In this brief and brilliant essay, journalist Geoffrey Wheatcroft tells the story of Blair's premiership, focusing on his disastrous alliance with George W. Bush.
Wheatcroft shows how Blair pursued this alliance against Britain's interests and against the views of the British people. Blair lied to us that Saddam Hussein was a `serious and current threat' to Britain. Blair lied to us that he was pursuing diplomacy, but as early as July 2002 a Downing Street memorandum decreed, "We should work on the assumption that the UK would take part in any military action."
Even Thatcher had warned that we should only "use our force to preserve our way of life. We do not use it to walk into other people's countries, independent sovereign territories." If wherever there is an evil regime, "there the United States shall enter, then we are going to have really terrible wars in the world."
Wheatcroft rightly argues that Bush and Blair should have focused on destroying Al Qa'ida. Instead they attacked the Afghan people and their government, maximising the number of enemies.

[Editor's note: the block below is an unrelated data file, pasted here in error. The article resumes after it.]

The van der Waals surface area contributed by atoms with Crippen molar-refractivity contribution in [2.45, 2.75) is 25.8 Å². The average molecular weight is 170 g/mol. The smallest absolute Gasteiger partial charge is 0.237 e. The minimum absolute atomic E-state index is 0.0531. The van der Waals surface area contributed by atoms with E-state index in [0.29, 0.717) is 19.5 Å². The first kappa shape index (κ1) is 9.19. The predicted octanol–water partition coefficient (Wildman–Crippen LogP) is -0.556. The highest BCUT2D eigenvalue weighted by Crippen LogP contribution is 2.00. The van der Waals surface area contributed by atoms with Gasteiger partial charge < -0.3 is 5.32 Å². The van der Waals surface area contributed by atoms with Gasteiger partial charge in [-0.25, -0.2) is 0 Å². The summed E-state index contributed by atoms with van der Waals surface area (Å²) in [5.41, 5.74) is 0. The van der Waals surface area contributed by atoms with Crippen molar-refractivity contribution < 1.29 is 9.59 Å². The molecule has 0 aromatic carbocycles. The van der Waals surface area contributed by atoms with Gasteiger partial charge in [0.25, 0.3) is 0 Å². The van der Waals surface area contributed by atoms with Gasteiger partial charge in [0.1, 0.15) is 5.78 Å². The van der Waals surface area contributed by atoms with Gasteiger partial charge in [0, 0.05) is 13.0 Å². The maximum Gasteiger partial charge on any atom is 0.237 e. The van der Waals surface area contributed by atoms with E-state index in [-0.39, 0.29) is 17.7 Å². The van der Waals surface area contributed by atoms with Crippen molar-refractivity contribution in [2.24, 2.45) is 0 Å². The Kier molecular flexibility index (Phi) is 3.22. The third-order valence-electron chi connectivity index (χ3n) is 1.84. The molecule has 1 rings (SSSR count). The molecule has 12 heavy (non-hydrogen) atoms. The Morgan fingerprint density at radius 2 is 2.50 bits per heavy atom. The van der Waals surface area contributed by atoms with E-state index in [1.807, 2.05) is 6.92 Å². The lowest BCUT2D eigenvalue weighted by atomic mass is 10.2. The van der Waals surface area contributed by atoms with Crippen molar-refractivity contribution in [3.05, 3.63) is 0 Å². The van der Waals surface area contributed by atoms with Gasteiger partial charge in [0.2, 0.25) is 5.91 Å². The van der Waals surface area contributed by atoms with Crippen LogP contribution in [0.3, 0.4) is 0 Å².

On the EU Constitution, Blair said in May 2005, "Even if the French voted no, we would have a referendum. That is a government promise." Just three weeks later, the French voted no and he broke that promise: "there is no point in having a referendum, because of the uncertainty it would produce."
Blair pledged that the EU's scheme for devolution would strengthen the Union between England and Scotland. Secessionists saw that it would help them to break up Britain.
All these facts raise the question, why has this government (like all other previous governments) consistently, systematically, produced results that are the opposite of what they proclaim to be their intentions? Is it just because they are pathological liars? No, it's because they represent only a minority ruling class that is consistently, systematically, opposed to the interests of the majority of Britain's people, and this class could not safely maintain its rule if it proclaimed that its interests were opposed to the majority's interests.
In September 2006 Blair promised the Labour faithful - all too apt a phrase - that he would dedicate his last months in office to peace between Israel and Palestine. Blair says, "I only know what I believe." Think about it - it's the wrong way round! But neither God nor history is his judge; in a democracy, we would be.
Grovel to Bush, grovel to the EU, grovel to the über-rich. Is this how we want an independent sovereign country to behave? Wheatcroft sums up Blair's rule, `the most dishonest and disastrous prime ministership of modern times'.